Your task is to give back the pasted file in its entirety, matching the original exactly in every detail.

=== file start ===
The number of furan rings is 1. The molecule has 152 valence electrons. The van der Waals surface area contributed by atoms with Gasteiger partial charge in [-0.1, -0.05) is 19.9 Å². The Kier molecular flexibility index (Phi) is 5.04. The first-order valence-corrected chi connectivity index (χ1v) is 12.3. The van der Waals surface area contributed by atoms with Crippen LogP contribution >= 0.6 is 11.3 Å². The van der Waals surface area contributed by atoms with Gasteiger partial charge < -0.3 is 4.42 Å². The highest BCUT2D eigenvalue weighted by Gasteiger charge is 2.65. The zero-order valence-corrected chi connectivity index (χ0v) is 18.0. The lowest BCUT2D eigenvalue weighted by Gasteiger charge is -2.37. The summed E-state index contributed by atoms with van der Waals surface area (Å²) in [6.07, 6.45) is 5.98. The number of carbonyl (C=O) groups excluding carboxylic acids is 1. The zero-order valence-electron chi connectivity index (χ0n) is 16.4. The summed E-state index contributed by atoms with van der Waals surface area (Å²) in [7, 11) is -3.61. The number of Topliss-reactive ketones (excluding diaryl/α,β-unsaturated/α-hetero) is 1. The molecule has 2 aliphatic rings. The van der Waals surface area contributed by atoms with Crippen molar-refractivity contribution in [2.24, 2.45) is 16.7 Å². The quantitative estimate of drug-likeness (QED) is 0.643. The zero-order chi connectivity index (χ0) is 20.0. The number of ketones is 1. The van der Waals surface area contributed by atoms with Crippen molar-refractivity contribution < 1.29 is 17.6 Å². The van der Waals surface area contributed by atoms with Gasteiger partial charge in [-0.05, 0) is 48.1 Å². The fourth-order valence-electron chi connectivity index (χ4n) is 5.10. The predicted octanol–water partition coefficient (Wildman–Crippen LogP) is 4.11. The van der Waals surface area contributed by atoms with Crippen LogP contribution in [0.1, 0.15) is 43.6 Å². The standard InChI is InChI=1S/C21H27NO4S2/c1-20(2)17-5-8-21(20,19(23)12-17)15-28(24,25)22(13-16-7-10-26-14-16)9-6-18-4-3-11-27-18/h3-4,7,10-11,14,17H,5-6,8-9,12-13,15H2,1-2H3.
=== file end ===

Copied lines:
The number of furan rings is 1. The molecule has 152 valence electrons. The van der Waals surface area contributed by atoms with Gasteiger partial charge in [-0.1, -0.05) is 19.9 Å². The Kier molecular flexibility index (Phi) is 5.04. The first-order valence-corrected chi connectivity index (χ1v) is 12.3. The van der Waals surface area contributed by atoms with Crippen LogP contribution >= 0.6 is 11.3 Å². The van der Waals surface area contributed by atoms with Gasteiger partial charge < -0.3 is 4.42 Å². The highest BCUT2D eigenvalue weighted by Gasteiger charge is 2.65. The zero-order valence-corrected chi connectivity index (χ0v) is 18.0. The lowest BCUT2D eigenvalue weighted by Gasteiger charge is -2.37. The summed E-state index contributed by atoms with van der Waals surface area (Å²) in [6.07, 6.45) is 5.98. The number of carbonyl (C=O) groups excluding carboxylic acids is 1. The zero-order valence-electron chi connectivity index (χ0n) is 16.4. The summed E-state index contributed by atoms with van der Waals surface area (Å²) in [7, 11) is -3.61. The number of Topliss-reactive ketones (excluding diaryl/α,β-unsaturated/α-hetero) is 1. The molecule has 2 aliphatic rings. The van der Waals surface area contributed by atoms with Crippen molar-refractivity contribution in [2.24, 2.45) is 16.7 Å². The quantitative estimate of drug-likeness (QED) is 0.643. The zero-order chi connectivity index (χ0) is 20.0. The number of ketones is 1. The van der Waals surface area contributed by atoms with Crippen molar-refractivity contribution < 1.29 is 17.6 Å². The van der Waals surface area contributed by atoms with Gasteiger partial charge in [-0.05, 0) is 48.1 Å². The fourth-order valence-electron chi connectivity index (χ4n) is 5.10. The predicted octanol–water partition coefficient (Wildman–Crippen LogP) is 4.11. The van der Waals surface area contributed by atoms with Crippen LogP contribution in [0.1, 0.15) is 43.6 Å². The standard InChI is InChI=1S/C21H27NO4S2/c1-20(2)17-5-8-21(20,19(23)12-17)15-28(24,25)22(13-16-7-10-26-14-16)9-6-18-4-3-11-27-18/h3-4,7,10-11,14,17H,5-6,8-9,12-13,15H2,1-2H3.